If you aren’t currently networking, maybe you should.

No matter if you are an employee or have your own business, networking is an essential activity. You don’t expect results by exercising once a month. Why would you plan to build relationships by networking only on occasion?

Networking is like building a bridge. It takes planning and execution over time. Before you can use the bridge, you need to make the bridge. The same applies to develop professional relationships – networking both inside and outside of your organization.  

If you haven’t already, at some point in your career, you’ll need to go outside your organization to make new connections and strengthen existing ones. It may be to find a new job, resource, a new hire, or learn more about the external market. If you are wise, external networking is something you do throughout your career and not just when we need something. However, like most other professionals, you’re busy and have put off networking. I understand. It takes time and energy, and you barely have time to go home for dinner, let alone leave the office for a networking lunch. 

Storytelling as a networking strategy. #everydayStorytelling

So what about networking inside your organization? Are you connecting to the right people to help you get things done? 

Processes are critical, but it’s people who get things done. The people who will respond to you and help you are the ones with whom you have a healthy and positive relationship. That’s networking.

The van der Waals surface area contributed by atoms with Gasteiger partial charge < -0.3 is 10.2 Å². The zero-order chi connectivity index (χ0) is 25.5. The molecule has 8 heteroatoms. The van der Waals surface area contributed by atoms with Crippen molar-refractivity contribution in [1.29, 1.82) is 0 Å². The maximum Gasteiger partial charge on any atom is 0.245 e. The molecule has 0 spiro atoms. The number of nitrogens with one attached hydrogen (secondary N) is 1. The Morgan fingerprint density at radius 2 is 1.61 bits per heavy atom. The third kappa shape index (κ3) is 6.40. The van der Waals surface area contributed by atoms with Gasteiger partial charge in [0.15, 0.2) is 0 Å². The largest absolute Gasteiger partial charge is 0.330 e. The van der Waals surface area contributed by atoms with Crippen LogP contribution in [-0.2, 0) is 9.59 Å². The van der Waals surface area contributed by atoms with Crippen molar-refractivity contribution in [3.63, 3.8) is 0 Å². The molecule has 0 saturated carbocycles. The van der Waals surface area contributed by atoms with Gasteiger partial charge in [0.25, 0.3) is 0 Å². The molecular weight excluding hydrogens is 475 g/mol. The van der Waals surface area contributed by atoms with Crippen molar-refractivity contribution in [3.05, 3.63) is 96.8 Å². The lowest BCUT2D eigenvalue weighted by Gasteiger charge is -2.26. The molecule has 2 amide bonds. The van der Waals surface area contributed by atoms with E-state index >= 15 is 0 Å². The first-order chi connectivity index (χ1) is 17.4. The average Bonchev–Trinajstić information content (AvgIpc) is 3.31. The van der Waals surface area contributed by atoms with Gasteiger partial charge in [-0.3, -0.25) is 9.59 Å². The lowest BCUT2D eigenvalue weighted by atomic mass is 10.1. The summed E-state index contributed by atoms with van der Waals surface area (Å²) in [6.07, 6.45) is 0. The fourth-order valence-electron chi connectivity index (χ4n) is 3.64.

Remember, you have to plan and build the bridge before you can use it.  

If you think of networking as a dreaded activity full of sleazy and pushy sales types, shift your perspective. Instead of approaching networking like the event of a competitive sale, think of it as building friendships.

Relationship building is a long-term investment in your career and success. Moreover, building relationships begins with connecting to your audience,  even an audience of one. One great way to make and strengthen networking connections is through stories. 

Creating these valuable friendships includes creating new relationships as well as maintaining and nurturing existing ones. No matter where you are in any relationship, it’s about building trust and credibility. 

All lasting business is built on friendship.

Alfred A. Montapert

Trust requires us to know one another. In a new relationship internal to your organization, you are just getting to know each other, and in that situation, crafting a ‘who are you,’ story is a great start. 

For external networking, this story ties directly to your elevator pitch. Your elevator pitch sets-up your first compelling story. If the thought of crafting an elevator pitch makes you squirm, don’t panic.  

Don’t think of an elevator pitch as a sales tool, but rather as an invitation to a conversation. To dive deeper into writing your pitch, read ‘Book Yourself Solid’ by Michael Port. In it, he describes the perfect pitch he calls the ‘who and do what’ statement. The statement describes, whom you serve and what value or benefit you deliver. It’s a perfect lead in to a story as it is crafted to inspire the response: tell me more. That is your cue to share your story showing what you have to offer. It’s the first step in connecting and building a relationship. 

Using ‘Everyday Storytelling for Success’ as a guide, you can build your collection of stories and identify which to use for key business moments. 

Note: This is an edited section from the book Everyday Storytelling For Success. Get the book and workbook (for only $6.99 each in ebook format) and start crafting your best stories!